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Case update 16 May 2024

Charity Commission faces formal complaint over handling of rightwing think-tank

The charities regulator ripped up its guidance and brushed off a complaint over the Institute of Economic Affairs in just 12 days. So we’re supporting a formal complaint over this irrational decision.

After racing to clear the Institute of Economic Affairs in less than two weeks, the Charity Commission is facing a formal complaint, drafted by a King’s Counsel and specialist charity lawyer, over its kid gloves handling of the radical rightwing think-tank.

In March, we helped a cross-party group of MPs and a former member of the commission’s board file an initial complaint, arguing that the institute is failing to comply with its duties as an educational charity.

Despite regulations which state that charities should “engage equally with all major political parties”, and that research must avoid presenting “biased and selective information in support of a preconceived point of view”, the institute promotes extreme views on the climate crisis and is widely seen as the inspiration for Liz Truss and Kwasi Kwarteng’s infamous mini-budget.

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The Charity Commission took just 12 days to dismiss this complaint, announcing that guidance we cited had been withdrawn the day after we got in touch.

Now we’re supporting Alyn Smith MP, Siân Berry AM and former Charity Commission board member Dr Andrew Purkis as they launch a new complaint over the commission’s decision. The complaint is made under its formal process and the commission must respond in full within 30 days. The complaint is a necessary precondition to formal legal action in the High Court.  

Evidence that the Institute of Economic Affairs has been acting outside its charitable purposes for years is so strong that we argue it’s irrational for the Charity Commission to conclude there is no cause for concern. We say the commission also fails to take account of the institute’s poor regulatory history and offers no explanation for its confidence that the think-tank’s trustees will comply with their duties under charity law in the future.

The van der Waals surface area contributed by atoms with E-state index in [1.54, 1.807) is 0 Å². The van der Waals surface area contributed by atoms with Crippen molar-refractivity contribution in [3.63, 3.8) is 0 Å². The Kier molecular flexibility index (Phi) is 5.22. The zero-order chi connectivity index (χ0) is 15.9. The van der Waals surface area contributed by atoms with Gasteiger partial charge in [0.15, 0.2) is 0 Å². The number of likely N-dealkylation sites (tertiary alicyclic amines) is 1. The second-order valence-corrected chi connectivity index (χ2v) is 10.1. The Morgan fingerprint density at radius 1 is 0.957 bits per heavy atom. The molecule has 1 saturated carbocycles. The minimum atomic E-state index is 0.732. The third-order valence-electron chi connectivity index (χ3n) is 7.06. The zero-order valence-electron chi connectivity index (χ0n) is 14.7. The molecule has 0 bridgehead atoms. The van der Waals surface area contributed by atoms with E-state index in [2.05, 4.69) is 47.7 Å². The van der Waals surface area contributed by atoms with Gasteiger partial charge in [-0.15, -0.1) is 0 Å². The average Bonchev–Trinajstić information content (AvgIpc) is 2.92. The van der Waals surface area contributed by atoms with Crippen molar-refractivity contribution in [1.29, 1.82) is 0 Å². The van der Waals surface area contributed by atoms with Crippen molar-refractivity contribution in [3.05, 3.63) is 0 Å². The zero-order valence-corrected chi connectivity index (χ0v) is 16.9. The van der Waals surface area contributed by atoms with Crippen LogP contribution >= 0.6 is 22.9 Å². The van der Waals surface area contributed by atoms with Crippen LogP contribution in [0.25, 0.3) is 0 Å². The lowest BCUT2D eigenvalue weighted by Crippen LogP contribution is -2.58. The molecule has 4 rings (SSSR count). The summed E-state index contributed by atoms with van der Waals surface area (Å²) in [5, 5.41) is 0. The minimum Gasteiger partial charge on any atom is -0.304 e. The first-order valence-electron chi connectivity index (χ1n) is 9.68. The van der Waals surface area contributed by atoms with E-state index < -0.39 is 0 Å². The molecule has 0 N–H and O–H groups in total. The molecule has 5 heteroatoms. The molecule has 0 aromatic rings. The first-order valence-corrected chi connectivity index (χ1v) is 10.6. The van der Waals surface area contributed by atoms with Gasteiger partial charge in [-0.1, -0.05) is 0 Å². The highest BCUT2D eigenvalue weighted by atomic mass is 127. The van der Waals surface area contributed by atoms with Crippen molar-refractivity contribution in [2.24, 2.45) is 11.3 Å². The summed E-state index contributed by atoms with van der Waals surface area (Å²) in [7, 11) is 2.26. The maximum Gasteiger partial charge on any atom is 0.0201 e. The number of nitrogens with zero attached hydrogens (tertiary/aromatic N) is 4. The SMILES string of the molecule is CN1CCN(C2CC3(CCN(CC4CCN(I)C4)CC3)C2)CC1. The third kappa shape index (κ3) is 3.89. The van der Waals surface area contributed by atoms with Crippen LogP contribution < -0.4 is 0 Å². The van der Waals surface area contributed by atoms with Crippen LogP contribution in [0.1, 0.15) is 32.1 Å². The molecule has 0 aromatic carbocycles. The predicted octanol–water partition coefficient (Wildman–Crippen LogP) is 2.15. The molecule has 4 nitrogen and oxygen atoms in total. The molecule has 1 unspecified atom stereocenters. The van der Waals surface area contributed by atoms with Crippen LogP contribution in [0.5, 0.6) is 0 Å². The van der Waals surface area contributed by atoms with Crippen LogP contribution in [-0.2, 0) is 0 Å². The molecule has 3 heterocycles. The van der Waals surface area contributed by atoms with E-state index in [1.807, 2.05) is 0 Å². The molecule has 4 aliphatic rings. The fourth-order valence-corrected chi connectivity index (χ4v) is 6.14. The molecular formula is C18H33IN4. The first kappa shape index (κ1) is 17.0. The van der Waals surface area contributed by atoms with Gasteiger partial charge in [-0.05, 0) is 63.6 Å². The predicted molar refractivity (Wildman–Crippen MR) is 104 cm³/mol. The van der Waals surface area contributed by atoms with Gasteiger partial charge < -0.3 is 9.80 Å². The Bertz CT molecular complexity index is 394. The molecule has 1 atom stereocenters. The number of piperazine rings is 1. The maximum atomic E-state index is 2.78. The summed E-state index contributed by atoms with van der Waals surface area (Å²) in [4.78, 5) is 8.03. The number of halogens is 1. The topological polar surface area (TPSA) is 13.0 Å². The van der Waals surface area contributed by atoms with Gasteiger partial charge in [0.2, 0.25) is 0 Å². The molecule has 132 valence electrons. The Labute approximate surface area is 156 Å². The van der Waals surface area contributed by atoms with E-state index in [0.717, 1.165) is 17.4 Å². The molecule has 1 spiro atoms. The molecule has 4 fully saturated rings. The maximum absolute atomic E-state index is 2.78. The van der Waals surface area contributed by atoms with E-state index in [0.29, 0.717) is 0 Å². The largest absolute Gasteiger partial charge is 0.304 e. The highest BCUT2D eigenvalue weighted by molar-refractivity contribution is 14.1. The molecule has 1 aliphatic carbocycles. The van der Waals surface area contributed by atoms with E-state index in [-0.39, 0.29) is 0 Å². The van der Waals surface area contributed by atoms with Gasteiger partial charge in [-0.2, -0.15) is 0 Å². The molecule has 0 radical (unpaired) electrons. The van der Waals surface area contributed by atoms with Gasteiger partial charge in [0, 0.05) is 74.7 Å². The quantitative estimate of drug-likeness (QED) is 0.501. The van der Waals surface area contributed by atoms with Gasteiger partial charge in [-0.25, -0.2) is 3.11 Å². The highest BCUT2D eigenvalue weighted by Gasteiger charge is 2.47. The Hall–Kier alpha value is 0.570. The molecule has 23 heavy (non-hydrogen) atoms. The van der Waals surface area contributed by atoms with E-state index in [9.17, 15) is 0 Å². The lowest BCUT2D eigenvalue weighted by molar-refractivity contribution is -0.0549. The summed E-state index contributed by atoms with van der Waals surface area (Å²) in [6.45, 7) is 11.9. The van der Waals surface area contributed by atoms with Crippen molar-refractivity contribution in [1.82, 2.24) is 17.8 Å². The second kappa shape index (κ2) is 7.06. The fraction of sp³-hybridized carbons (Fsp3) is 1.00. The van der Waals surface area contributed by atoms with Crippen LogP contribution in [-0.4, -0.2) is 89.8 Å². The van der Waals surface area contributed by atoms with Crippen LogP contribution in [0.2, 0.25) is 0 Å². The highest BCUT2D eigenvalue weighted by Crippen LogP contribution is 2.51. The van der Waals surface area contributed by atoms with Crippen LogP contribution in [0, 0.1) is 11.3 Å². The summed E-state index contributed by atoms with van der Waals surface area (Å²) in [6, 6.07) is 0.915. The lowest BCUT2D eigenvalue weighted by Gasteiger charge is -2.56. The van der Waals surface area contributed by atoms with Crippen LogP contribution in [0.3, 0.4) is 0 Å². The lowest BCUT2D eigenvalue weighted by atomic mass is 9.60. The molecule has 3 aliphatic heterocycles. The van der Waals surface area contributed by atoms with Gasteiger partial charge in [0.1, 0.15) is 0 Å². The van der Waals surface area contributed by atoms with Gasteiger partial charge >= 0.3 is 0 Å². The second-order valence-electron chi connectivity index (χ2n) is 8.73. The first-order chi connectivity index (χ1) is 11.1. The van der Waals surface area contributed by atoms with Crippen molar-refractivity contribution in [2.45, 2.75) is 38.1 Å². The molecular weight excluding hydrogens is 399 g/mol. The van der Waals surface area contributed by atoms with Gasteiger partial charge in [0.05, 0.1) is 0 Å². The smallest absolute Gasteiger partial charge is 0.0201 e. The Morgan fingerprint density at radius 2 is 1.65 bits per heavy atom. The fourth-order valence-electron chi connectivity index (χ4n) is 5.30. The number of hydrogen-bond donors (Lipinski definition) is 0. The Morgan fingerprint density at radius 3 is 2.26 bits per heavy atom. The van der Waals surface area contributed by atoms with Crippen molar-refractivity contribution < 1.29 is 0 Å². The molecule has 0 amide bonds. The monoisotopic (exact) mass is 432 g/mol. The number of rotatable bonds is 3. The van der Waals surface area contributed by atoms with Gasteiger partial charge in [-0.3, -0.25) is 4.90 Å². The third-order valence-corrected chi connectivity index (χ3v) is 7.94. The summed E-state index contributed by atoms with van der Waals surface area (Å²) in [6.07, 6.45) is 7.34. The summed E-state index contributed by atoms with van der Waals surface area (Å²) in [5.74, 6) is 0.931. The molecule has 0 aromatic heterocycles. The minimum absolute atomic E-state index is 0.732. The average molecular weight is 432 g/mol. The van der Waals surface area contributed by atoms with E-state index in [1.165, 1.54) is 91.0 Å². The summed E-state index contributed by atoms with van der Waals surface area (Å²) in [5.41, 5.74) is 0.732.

While we’re waiting to hear from the commission, we’re already preparing the ground for legal action if we’re not satisfied they’ve met their obligations.

This new complaint comes after the Charity Commission finally responded to a different complaint over another rightwing think-tank, the Global Warming Policy Foundation.

In October 2022 we supported three MPs – Caroline Lucas, Clive Lewis and Layla Moran – to launch a complaint about multiple apparent breaches of charity law by this climate denial group. The foundation has spent several hundred thousand pounds on one-sided research which downplays the climate emergency and has also invested in a non-charitable subsidiary, Net Zero Watch, which pursues the same agenda.

After repeated requests for updates from the commission on their complaint, last month the MPs told them the delay was contributing to an unlawful distortion of the public debate around the climate crisis.

Faced with this legal pressure, the Charity Commission has now promised to publish a report.

The commission’s handling of complaints against both the Global Warming Policy Foundation and the Institute of Economic Affairs shows it’s happy to bend the rules, leaving organisations that push extreme political agendas free to benefit from the generous tax breaks charitable status affords.

It’s time for the regulator to uphold its duties and make sure charities are run for the benefit of the public, rather than in the interests of the anonymous groups who bankroll them.